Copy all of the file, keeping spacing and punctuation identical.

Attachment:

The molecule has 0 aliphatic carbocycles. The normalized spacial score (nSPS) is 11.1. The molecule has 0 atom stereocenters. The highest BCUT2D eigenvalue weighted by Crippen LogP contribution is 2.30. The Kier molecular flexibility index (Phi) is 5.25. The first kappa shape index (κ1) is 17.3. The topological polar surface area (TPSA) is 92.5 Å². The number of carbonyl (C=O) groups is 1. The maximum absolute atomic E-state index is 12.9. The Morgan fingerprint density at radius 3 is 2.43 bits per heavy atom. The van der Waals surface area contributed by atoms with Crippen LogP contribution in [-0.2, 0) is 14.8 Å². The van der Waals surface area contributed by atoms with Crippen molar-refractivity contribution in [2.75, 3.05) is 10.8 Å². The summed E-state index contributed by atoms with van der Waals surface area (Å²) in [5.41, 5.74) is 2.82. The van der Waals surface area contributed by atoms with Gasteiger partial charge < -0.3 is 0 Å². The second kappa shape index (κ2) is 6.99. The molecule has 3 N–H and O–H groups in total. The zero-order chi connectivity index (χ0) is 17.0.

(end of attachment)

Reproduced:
The molecule has 0 aliphatic carbocycles. The normalized spacial score (nSPS) is 11.1. The molecule has 0 atom stereocenters. The highest BCUT2D eigenvalue weighted by Crippen LogP contribution is 2.30. The Kier molecular flexibility index (Phi) is 5.25. The first kappa shape index (κ1) is 17.3. The topological polar surface area (TPSA) is 92.5 Å². The number of carbonyl (C=O) groups is 1. The maximum absolute atomic E-state index is 12.9. The Morgan fingerprint density at radius 3 is 2.43 bits per heavy atom. The van der Waals surface area contributed by atoms with Crippen LogP contribution in [-0.2, 0) is 14.8 Å². The van der Waals surface area contributed by atoms with Crippen molar-refractivity contribution in [2.75, 3.05) is 10.8 Å². The summed E-state index contributed by atoms with van der Waals surface area (Å²) in [5.41, 5.74) is 2.82. The van der Waals surface area contributed by atoms with Gasteiger partial charge < -0.3 is 0 Å². The second kappa shape index (κ2) is 6.99. The molecule has 3 N–H and O–H groups in total. The zero-order chi connectivity index (χ0) is 17.0.